Noel Alexander, longtime leader in Montreal's Black community, had 'courage to stand up'
Noel Alexander was born outside of Montreal but made the city his home like few do. He was loud and outspoken but also made time to have a quiet word "anytime you were in need," said one of the many he mentored.
Alexander, the longtime president of the Jamaica Association of Montreal, has died at the age of 87.
Known for his activism against police brutality and for the fair treatment of all Black Montrealers, Alexander is being remembered as a beloved defender of his community who pushed the fight for equality a long way through endless concrete, creative projects and tireless one-on-one help.
"He was a pioneer; he was a trailblazer," said Denburk Reid, one of the younger generation whom Alexander took under his wing.
"He was one of those individuals who wasn't afraid to challenge... he was always there to be a voice for the community."
Alexander, or "Prezy," as he was affectionately known, was born in England and trained as a welder. After arriving in Montreal in the 1970s, he sat at his association’s helm for 34 years over his two terms.
"He was an inspiration to many of us," read an open letter posted online this week by current president Mark Henry.
"“[He was] a great source of knowledge and direction."
Alexander was known as someone who would tackle instances of police mistreatment. But, Henry wrote, he also built bridges with the police.
"He established bonds between the Montreal police force and the Black community, specifically the Caribbean community, which also exists today," wrote Henry.
First becoming leader in 1980, Henry says Alexander was "instrumental in establishing the organization to what it is."
He remained at the post until 1987 before resuming the leadership role two years later. He then stayed on as president for more than two decades before finally stepping down in 2016.
In that time, he founded projects for kids and for young mothers, and for people needing job skills. He organized cultural celebrations for everyone in the Jamaican community to take pride in their origins.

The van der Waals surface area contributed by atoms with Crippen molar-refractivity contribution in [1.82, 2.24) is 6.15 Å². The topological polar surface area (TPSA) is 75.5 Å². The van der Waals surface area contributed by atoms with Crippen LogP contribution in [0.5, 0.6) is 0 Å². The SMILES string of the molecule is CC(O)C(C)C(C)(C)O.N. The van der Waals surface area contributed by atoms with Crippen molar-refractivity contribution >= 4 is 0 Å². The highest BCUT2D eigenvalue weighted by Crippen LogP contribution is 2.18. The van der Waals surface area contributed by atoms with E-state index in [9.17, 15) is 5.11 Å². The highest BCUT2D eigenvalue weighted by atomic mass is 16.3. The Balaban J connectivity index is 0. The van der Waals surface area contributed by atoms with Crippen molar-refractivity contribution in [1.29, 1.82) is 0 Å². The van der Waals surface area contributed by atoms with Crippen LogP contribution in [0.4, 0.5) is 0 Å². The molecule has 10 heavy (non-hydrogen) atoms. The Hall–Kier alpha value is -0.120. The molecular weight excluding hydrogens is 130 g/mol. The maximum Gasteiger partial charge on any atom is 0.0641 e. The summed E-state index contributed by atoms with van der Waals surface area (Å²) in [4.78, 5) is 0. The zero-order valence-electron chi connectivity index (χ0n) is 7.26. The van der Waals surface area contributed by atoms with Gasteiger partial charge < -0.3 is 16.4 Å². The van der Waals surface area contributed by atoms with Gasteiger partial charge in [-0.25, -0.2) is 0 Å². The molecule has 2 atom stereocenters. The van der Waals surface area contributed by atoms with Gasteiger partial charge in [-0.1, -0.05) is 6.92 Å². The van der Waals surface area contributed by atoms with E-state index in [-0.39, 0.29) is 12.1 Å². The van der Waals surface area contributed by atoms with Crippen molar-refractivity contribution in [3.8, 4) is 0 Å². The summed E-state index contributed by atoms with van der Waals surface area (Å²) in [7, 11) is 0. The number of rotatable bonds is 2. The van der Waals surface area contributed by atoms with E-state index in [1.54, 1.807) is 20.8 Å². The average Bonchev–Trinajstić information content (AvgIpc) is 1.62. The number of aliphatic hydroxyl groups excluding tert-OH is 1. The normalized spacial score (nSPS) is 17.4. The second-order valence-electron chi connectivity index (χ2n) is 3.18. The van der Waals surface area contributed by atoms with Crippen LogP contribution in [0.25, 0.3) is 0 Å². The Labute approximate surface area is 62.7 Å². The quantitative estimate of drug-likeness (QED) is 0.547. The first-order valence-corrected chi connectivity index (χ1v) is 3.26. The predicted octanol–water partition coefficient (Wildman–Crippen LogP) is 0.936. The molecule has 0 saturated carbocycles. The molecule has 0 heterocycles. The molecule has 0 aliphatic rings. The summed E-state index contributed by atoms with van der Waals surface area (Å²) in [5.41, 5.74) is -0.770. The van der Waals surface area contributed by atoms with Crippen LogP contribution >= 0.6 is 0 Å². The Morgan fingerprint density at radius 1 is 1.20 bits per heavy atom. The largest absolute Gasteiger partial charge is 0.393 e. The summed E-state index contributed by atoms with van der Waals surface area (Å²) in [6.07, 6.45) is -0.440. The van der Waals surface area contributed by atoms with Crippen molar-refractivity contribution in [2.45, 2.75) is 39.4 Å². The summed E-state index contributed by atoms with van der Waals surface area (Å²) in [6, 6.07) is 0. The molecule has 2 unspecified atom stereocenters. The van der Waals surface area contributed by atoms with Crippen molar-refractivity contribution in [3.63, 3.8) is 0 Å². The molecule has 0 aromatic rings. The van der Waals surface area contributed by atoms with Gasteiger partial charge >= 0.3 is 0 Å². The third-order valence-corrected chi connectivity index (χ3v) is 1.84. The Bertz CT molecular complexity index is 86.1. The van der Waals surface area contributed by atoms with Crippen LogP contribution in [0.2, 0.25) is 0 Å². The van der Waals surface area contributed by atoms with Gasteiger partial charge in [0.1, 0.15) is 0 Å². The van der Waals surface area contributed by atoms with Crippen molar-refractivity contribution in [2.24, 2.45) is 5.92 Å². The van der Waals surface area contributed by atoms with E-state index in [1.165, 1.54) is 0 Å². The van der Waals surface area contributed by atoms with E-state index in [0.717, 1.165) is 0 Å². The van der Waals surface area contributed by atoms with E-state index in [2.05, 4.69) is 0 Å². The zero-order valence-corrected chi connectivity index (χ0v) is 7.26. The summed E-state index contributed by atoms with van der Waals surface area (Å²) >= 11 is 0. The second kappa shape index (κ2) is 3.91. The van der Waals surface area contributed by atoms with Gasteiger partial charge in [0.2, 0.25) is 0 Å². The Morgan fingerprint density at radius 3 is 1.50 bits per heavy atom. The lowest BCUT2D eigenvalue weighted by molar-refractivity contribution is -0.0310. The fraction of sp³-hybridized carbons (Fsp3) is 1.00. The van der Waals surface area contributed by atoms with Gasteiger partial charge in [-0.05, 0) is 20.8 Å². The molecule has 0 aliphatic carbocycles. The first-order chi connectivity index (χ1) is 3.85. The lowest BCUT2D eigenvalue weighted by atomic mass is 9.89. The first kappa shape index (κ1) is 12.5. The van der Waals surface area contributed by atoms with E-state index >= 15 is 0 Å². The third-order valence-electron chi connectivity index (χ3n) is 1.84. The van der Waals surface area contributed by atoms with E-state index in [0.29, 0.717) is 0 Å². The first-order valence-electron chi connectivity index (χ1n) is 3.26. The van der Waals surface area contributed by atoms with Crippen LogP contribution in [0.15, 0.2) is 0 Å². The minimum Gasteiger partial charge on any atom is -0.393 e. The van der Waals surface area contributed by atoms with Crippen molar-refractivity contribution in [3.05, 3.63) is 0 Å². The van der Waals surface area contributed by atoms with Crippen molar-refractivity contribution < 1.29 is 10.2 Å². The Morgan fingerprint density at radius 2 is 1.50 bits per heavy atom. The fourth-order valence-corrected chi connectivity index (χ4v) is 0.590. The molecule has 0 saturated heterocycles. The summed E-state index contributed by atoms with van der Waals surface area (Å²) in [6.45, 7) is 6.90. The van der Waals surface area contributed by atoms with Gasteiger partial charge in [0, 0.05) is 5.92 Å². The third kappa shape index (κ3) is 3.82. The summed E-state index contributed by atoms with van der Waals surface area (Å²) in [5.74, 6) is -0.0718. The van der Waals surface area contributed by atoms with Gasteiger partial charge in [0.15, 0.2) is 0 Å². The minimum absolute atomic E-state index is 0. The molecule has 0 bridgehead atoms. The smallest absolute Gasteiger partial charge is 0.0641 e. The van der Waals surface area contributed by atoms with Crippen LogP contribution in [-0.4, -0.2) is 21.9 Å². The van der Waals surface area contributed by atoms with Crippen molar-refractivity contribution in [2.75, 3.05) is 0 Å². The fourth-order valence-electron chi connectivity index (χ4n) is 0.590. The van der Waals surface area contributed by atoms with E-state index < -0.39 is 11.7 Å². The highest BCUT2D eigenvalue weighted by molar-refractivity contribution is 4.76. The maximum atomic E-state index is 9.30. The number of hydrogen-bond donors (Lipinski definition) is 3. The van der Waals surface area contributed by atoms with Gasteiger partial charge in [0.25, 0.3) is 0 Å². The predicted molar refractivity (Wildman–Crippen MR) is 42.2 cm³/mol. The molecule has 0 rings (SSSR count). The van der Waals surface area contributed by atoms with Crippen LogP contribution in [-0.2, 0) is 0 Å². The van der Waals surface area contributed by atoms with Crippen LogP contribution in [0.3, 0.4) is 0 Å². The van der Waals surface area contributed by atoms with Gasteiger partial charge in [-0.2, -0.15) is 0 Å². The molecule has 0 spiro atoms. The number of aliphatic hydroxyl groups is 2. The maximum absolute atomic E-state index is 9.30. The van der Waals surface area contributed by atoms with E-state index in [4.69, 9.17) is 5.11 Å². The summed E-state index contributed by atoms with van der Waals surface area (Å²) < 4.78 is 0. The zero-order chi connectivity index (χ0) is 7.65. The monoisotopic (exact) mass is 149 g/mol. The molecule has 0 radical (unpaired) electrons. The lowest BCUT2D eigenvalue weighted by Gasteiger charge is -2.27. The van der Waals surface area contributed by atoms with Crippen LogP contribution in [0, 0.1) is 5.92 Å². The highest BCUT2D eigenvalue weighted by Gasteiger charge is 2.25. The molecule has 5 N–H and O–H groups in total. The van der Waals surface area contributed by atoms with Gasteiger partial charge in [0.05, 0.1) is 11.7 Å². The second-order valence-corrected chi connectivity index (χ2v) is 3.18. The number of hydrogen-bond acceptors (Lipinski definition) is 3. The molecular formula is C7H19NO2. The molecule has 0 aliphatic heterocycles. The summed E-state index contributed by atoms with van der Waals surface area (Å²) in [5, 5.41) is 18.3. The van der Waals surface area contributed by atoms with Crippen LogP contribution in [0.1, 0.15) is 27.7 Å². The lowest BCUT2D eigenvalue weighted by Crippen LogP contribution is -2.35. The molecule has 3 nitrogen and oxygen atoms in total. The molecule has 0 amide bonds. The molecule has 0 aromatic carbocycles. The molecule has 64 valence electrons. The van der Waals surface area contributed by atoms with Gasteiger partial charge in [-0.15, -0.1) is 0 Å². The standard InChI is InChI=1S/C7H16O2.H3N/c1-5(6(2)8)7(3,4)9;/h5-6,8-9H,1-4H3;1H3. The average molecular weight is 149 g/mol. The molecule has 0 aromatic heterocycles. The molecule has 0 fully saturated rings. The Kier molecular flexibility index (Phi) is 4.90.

He also helped individuals through countless more personal episodes of mistreatment at the hands of police, in school or in other institutions.
"He was outgoing but always there when needed," said Reid, who went on to found a major community youth organization, Montreal Community Cares.
"You could call on him anytime... and he'd answer the phone."
If someone was having "issues with police, at school... he was always there," Reid said.
ALEXANDER ARRIVED IN A DIFFERENT MONTREAL
In 2015, Alexander was honoured with a medal of the National Assembly for his advocacy work in Montreal’s Black community.
At the time, he told CTV News that when he arrived in Montreal in 1974, he was shocked by the thinly-veiled racism present in everyday life.
"I remember picking up a newspaper and it said 'Room for rent. No blacks, no dogs, no Irish, no kids,'" he said.
"When I came to Montreal, they won’t tell you you can’t rent a room. They’ll tell you it was gone and still advertise it."
Beyond his own day-to-day projects, he was also always striving for a bigger goal, Reid said: mentoring younger people to learn to speak up as well, to take a big place in Montreal. He often pushed Reid (unsuccessfully, so far) to run for office, he said.
"That's something that he was always preaching and pushing, for us to take the chance and go out there and try," Reid said.
"At the end of the day it's about finding your voice, having the courage to stand up and be a voice for the voiceless."
Reid recalled coming into meetings or events in his younger years, and Alexander would call out to him and say "come sit down beside me," Reid said. He would always "give me some kid of lesson, give me some historical facts," or talk about his recent ideas of community projects.
Not only his projects live on, including the one for young mothers that is now a permanent fixture. His protegés will never forget his example, either, Reid said.
"I think the challenge is, he's done so many great things, so it's big shoes to fill for sure -- but I think we have to learn from what he's done," he said.
"He's going to be greatly missed, from his family and from the community, but I feel that what he would want is to take his life, celebrate his life and move it forward, and continue the good fight that he was doing to make sure that our community is safe and respected and has a place in the city."
He is survived by his wife Molly Young, his children and other family members.
--With files from CTV's Matt Grillo